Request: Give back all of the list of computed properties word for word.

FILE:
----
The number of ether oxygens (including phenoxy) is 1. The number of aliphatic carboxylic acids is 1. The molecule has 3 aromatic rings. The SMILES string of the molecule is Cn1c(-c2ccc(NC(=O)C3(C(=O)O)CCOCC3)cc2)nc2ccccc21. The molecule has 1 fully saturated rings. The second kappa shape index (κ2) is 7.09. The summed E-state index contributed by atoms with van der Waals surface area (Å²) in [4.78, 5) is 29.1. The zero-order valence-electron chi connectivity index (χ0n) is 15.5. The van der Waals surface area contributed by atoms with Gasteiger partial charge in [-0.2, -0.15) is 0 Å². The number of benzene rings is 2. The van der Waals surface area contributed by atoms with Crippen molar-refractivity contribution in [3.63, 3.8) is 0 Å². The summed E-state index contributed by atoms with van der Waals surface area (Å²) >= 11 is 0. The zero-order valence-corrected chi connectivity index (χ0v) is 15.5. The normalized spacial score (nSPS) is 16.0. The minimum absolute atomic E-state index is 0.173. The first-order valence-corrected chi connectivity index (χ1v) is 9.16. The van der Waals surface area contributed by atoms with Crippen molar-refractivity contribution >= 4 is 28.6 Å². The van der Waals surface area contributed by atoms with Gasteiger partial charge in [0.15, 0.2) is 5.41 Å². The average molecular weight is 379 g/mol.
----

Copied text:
The number of ether oxygens (including phenoxy) is 1. The number of aliphatic carboxylic acids is 1. The molecule has 3 aromatic rings. The SMILES string of the molecule is Cn1c(-c2ccc(NC(=O)C3(C(=O)O)CCOCC3)cc2)nc2ccccc21. The molecule has 1 fully saturated rings. The second kappa shape index (κ2) is 7.09. The summed E-state index contributed by atoms with van der Waals surface area (Å²) in [4.78, 5) is 29.1. The zero-order valence-electron chi connectivity index (χ0n) is 15.5. The van der Waals surface area contributed by atoms with Gasteiger partial charge in [-0.2, -0.15) is 0 Å². The number of benzene rings is 2. The van der Waals surface area contributed by atoms with Crippen molar-refractivity contribution in [3.63, 3.8) is 0 Å². The summed E-state index contributed by atoms with van der Waals surface area (Å²) >= 11 is 0. The zero-order valence-corrected chi connectivity index (χ0v) is 15.5. The normalized spacial score (nSPS) is 16.0. The minimum absolute atomic E-state index is 0.173. The first-order valence-corrected chi connectivity index (χ1v) is 9.16. The van der Waals surface area contributed by atoms with Crippen molar-refractivity contribution >= 4 is 28.6 Å². The van der Waals surface area contributed by atoms with Gasteiger partial charge in [0.15, 0.2) is 5.41 Å². The average molecular weight is 379 g/mol.